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I have a reasonably large data set and would like to store it in a file rather than a RDBMS.

The main table in the data set is just over 1M rows, 30 columns and about 600Mb in size as a CSV.

I'm considering SQLite. Is SQLite worth investigating for data sets of this size?

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SQLite will handle that file just fine; make sure to import the records in a transaction so that it doesn't spend a lot of time creating indexes until everything is imported.

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I investigated SQLite recently for a similar application. The SQLite documentation states that SQLite databases can be terabytes in size, and that the primary limitation of SQLite is concurrency (many users at the same time). Although we didn't go this direction (we have our own binary storage format), I was pretty confident that SQLite could handle files of this size.

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You already have your answer but I'd like to share my current experiment: I've dumped billions of records worth 793 GiB of data into a single SQLite database and read queries are still surprisingly fast (under 1m).

Creation time took little over 22 hours and the post-index creation takes about 4 hours per column.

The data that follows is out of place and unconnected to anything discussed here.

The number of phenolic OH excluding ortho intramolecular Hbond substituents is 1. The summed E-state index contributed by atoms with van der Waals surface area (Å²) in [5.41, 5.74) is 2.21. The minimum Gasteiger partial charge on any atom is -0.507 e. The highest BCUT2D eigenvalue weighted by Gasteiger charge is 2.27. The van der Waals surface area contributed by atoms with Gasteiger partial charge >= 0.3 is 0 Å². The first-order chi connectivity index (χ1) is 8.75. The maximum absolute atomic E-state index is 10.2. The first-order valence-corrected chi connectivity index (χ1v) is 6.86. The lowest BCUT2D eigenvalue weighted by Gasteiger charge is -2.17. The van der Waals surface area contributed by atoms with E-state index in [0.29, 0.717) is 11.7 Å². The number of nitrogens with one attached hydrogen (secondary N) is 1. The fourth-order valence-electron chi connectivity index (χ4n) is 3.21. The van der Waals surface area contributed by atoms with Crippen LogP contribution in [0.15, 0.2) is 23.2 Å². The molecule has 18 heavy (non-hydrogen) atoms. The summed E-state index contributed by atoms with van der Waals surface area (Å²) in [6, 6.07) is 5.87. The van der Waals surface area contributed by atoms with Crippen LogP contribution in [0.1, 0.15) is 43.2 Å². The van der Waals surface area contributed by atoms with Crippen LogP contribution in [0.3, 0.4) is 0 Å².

• Impressive... If I reach 10% of that it will be a lot. Sold. – Piotr Kula Jul 19 '16 at 18:15
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sqlite is fast when you use transactions and don't commit too often. Using prepared statements with parameters speeds things up too. Sqlite doesn't have to reparse each sql statement when you use parameterized queries. An example: How do I get around the "'" problem in sqlite and c#?

I store 2 gigabyte in an sqlite db, it works very well. A big advantage of sqlite above a flat file is the possibility to index your data.

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sqlite should work just fine for you. I have run a data set of that size even in an embedded device and sqlite performance was quite reasonable.

As stated, the main bottleneck is concurrency. Aim to design your system so that there is at most one database handle open per database file.

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